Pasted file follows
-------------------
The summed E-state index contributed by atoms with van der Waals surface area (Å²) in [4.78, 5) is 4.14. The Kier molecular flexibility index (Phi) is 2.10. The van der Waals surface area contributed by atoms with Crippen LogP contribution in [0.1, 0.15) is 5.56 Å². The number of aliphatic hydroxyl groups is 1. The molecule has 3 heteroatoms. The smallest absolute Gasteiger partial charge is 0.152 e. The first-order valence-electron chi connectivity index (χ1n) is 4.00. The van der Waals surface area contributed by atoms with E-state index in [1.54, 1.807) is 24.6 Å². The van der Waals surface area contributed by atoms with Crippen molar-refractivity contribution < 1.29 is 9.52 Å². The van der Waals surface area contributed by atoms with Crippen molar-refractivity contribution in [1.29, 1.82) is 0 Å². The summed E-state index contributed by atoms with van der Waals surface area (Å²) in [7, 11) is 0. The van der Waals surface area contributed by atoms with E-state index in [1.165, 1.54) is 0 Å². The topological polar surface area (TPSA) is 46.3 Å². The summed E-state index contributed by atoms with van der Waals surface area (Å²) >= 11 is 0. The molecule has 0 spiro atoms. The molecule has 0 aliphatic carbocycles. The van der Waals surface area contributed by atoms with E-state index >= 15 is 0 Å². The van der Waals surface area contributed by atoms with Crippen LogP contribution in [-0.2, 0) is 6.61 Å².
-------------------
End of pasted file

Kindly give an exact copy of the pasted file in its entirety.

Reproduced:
The summed E-state index contributed by atoms with van der Waals surface area (Å²) in [4.78, 5) is 4.14. The Kier molecular flexibility index (Phi) is 2.10. The van der Waals surface area contributed by atoms with Crippen LogP contribution in [0.1, 0.15) is 5.56 Å². The number of aliphatic hydroxyl groups is 1. The molecule has 3 heteroatoms. The smallest absolute Gasteiger partial charge is 0.152 e. The first-order valence-electron chi connectivity index (χ1n) is 4.00. The van der Waals surface area contributed by atoms with E-state index in [1.54, 1.807) is 24.6 Å². The van der Waals surface area contributed by atoms with Crippen molar-refractivity contribution < 1.29 is 9.52 Å². The van der Waals surface area contributed by atoms with Crippen molar-refractivity contribution in [1.29, 1.82) is 0 Å². The summed E-state index contributed by atoms with van der Waals surface area (Å²) in [7, 11) is 0. The van der Waals surface area contributed by atoms with E-state index in [1.165, 1.54) is 0 Å². The topological polar surface area (TPSA) is 46.3 Å². The summed E-state index contributed by atoms with van der Waals surface area (Å²) >= 11 is 0. The molecule has 0 spiro atoms. The molecule has 0 aliphatic carbocycles. The van der Waals surface area contributed by atoms with E-state index >= 15 is 0 Å². The van der Waals surface area contributed by atoms with Crippen LogP contribution in [-0.2, 0) is 6.61 Å².